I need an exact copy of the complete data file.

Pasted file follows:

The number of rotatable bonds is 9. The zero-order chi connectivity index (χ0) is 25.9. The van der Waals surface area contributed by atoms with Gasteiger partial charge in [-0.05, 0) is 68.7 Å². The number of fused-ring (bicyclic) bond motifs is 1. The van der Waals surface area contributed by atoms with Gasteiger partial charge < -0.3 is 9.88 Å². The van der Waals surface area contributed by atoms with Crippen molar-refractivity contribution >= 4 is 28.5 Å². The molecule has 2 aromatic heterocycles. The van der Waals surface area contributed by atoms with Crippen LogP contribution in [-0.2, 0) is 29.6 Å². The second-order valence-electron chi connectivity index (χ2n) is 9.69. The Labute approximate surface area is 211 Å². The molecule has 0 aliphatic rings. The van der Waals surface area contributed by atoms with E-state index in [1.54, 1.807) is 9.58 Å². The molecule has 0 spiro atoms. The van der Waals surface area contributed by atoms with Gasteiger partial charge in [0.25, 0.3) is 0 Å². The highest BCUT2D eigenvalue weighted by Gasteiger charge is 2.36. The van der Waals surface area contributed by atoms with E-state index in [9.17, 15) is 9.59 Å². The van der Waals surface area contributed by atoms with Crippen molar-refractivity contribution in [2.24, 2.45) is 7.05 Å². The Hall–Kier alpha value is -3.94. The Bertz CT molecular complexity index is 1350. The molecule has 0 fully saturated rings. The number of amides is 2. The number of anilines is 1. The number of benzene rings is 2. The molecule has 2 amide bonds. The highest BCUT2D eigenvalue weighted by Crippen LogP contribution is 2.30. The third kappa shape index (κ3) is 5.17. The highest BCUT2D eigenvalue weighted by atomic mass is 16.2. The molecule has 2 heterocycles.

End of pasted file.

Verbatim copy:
The number of rotatable bonds is 9. The zero-order chi connectivity index (χ0) is 25.9. The van der Waals surface area contributed by atoms with Gasteiger partial charge in [-0.05, 0) is 68.7 Å². The number of fused-ring (bicyclic) bond motifs is 1. The van der Waals surface area contributed by atoms with Gasteiger partial charge < -0.3 is 9.88 Å². The van der Waals surface area contributed by atoms with Crippen molar-refractivity contribution >= 4 is 28.5 Å². The molecule has 2 aromatic heterocycles. The van der Waals surface area contributed by atoms with Crippen LogP contribution in [-0.2, 0) is 29.6 Å². The second-order valence-electron chi connectivity index (χ2n) is 9.69. The Labute approximate surface area is 211 Å². The molecule has 0 aliphatic rings. The van der Waals surface area contributed by atoms with E-state index in [1.54, 1.807) is 9.58 Å². The molecule has 0 spiro atoms. The van der Waals surface area contributed by atoms with Gasteiger partial charge in [0.25, 0.3) is 0 Å². The highest BCUT2D eigenvalue weighted by Gasteiger charge is 2.36. The van der Waals surface area contributed by atoms with E-state index in [9.17, 15) is 9.59 Å². The van der Waals surface area contributed by atoms with Crippen molar-refractivity contribution in [2.24, 2.45) is 7.05 Å². The Hall–Kier alpha value is -3.94. The Bertz CT molecular complexity index is 1350. The molecule has 0 fully saturated rings. The number of amides is 2. The number of anilines is 1. The number of benzene rings is 2. The molecule has 2 amide bonds. The highest BCUT2D eigenvalue weighted by Crippen LogP contribution is 2.30. The third kappa shape index (κ3) is 5.17. The highest BCUT2D eigenvalue weighted by atomic mass is 16.2. The molecule has 2 heterocycles.